“We’re breaking new ground here. It’s hard to write a plan for a catastrophic event that has no precedent, which is what this was,” [Admiral Thad] Allen said….
Volcanoes, floods, tornadoes, water infrastructure failure, pipe bombs in microwave ovens, propane tanks and fireworks cobbled together in an improvised SUV device, and the slow-moving dirty bomb that is the British Petroleum spill.
Yes, we are breaking new ground here. The sheer number of incidents that can be linked to homeland security (I learned today that the weather in space may be a FEMA responsibility) combined with means of communicating fact and rumor at almost quantum speed has turned “the march toward complexity” into a sprint.
David Segal’s April 30, 2010 essay on Making Sense of Complexity notes “Complexity used to signify progress…. Now complexity lurks behind the most expensive and intractable issues of our age. It’s the pet that grew fangs and started eating the furniture.”
The essay makes a distinction between something that is complicated and something complex.
One can figure out the complicated because it tends to adhere to knowable cause and effect relationships. That’s not as easy to do with complex issues, where cause-and-effect is often known only after the fact, and generally is unrepeatable. Whatever the cause of the British Petroleum spill, it is not likely to be repeated — at least not in the same way.
Joshua Cooper Ramo’s book “The Age of the Unthinkable,” is precisely about the kinds of inevitable surprises our exponentially interconnected world has in store for us.
Segal concludes his essay with the somewhat dispiriting conclusion that “complexity has a way of defeating good intentions. As we clean up these messes, there is no point in hoping for a new age of simplicity. The best we can do is hope the solutions are just complicated enough to work.”
Ramo is as realistic as Segal in his analysis of the problem, but more optimistic about what to do. He argues we need to be as complex as the world we live in.
“In a world that is changing fast, we need a grand strategy that’s capable of the sort of rapid change the world itself produces, because much of what we have to confront will be the things that have never occurred to us before.”
Another book — Kegan and Leahy’s “Immunity to Change” — describes in some detail the mental capacity leaders need to meet that confrontation. It essentially involves a switch away from learning how to lead, toward leading in a way that allows one to learn how to engage with these “things that have never occurred to us before.”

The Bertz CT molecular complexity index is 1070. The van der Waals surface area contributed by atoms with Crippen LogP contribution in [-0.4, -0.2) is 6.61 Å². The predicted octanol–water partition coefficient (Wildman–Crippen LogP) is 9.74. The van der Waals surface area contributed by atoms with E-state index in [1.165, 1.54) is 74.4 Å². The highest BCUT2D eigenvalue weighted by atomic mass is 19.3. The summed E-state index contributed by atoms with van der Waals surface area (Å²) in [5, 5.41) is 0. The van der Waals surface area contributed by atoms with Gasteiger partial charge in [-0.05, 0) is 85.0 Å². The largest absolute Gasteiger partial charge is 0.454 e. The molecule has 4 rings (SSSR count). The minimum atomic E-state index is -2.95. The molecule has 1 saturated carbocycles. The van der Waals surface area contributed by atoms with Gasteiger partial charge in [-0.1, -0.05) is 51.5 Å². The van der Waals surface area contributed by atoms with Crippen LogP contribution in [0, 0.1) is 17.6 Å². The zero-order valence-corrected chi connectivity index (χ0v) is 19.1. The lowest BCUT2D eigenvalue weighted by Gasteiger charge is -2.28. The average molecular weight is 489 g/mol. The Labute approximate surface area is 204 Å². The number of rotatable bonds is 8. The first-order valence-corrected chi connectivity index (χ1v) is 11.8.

But back to Ramo.
In a very readable, almost New Yorker like book, he describes the causes and consequences of living in this new “age of the unthinkable.” He introduces the idea of deep security.
“Such a world demands a whole new way of composing a grand strategic view. I call this new approach “deep security” because it is about mastering the forces at work deep inside our sandpile world. [You will have to read the book to understand the appropriateness of Per Bak's sandpile metaphor. ] Deep security doesn’t answer all of our questions about the future. Indeed, it’s predicated on the idea that we don’t have all the answers and, in fact, can’t even anticipate many of the questions. What it is instead is a way of seeing, thinking, and of acting that accepts growing complexity and ceaseless newness as givens — and, used properly, our best allies. Deep security creates a context in which all of the change we now need and are planning for can make sense, can be as adaptive and flexible as the world we inhabit. Instead of starting with a view of how we want the world to be and then jamming that view into place, we start more reasonably with a picture of how the world is.”
This weekend the picture of how the world is — at least from a homeland security perspective — seemed unusually messed up. Tonight, the oil slick continues its slow moving invasion toward our southern coast, millions of Boston area residents have to learn how to make do without safe water, Mississippi and Tennessee residents start recovering from yet another weather assault, and New York City knows it will be attacked again.
Ramo — like Segal– believes a growing number of people are “aware that something dramatic is happening to the world around us. The people and institutions we might once have relied on to rescue us can’t.”
Who can we rely on?
Ramo answers with a question: “This age, what does it demand of me?”